Sobeck continued, “The people of the CNMI are well aware of their treasures and supported the creation of the monument because they believed it will bring federal assets for marine surveillance, protection and enforcement to the northern islands. They were and are the first preservationists of these islands and included protections in their 1978 constitution to preserve the three northernmost islands for the benefit of the people. This Administration remains committed to working expeditiously with CNMI leaders to protect the outstanding resources in the national marine monument.”
The Territorial Submerged Lands Act (Public Law 93-435), which became law in 1974, two years before CNMI became a U.S. Commonwealth, did not include CNMI. Until Congress amended that statute last fall (Public Law 113-34 (Sept. 17, 2013), CNMI was the only populated U.S. territory that did not have title to the submerged lands in that portion of the United States territorial sea. The law also provided the President of the United States the authority to withhold the transfer of some or all of these submerged lands for reasons of national interest, including defense preparedness and environmental protection
The onshore lands and submerged lands off Tinian and Farallon de Medinilla are essential for ensuring that U. S. forces forward deployed to the Western Pacific are adequately trained and ready to respond immediately and effectively to orders from the National Command Authority, and for ensuring the safety of citizens of the Commonwealth of the Northern Mariana Islands.
Today's presidential proclamation also excepts from transfer the submerged lands surrounding the islands of Farallon de Pajaros (Uracas), Maug, and Asuncion. These islands are among the most biologically diverse in the Western Pacific, with relatively pristine coral reef ecosystems that have been proclaimed objects of scientific interest and reserved for their protection as the Islands Unit of the Marianas Trench Marine National Monument, established by Presidential Proclamation No. 8335 on Jan. 6, 2009. That proclamation assigned management responsibility for the national marine monument to the Secretary of the Interior, in consultation with the Secretary of Commerce.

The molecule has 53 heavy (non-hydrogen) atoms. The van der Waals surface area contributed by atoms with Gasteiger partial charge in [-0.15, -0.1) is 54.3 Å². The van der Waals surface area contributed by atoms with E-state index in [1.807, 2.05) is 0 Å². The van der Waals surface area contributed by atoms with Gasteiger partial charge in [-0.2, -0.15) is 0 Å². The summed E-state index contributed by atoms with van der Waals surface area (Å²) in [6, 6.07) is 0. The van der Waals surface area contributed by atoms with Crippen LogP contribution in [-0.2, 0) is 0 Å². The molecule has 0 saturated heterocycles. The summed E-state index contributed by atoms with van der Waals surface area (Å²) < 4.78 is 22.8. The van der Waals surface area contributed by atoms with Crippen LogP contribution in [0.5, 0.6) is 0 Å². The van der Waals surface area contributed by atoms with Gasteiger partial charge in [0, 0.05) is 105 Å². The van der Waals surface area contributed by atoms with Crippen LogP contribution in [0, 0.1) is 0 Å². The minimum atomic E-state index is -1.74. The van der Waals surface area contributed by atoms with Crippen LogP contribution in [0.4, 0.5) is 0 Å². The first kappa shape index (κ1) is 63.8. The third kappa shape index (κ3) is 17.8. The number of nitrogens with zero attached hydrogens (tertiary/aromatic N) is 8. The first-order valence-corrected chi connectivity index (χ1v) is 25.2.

The submerged lands of these islands are being withheld to allow time for the Department of Commerce (via the National Oceanic and Atmospheric Administration), the Department of the Interior, and the Government of CNMI to negotiate a coordinated management agreement for the national monument. The Department of the Interior could transfer these submerged lands to the Government of CNMI once a management agreement that is sufficiently protective is developed or when the Secretary of the Navy and the Government of CNMI have entered into an agreement that ensures protection of military training within the excepted area. The federal government is committed to working through these matters with CNMI in an expeditious manner.
The CNMI is a Western Pacific archipelago of about 15 islands with a total land area of about 183.5 square miles (475.26 km2) and a population of about 53,000, ninety percent of whom live on the capitol island of Saipan. The CNMI is located about 1500 miles east of the Philippines and 1200 miles southeast of Japan.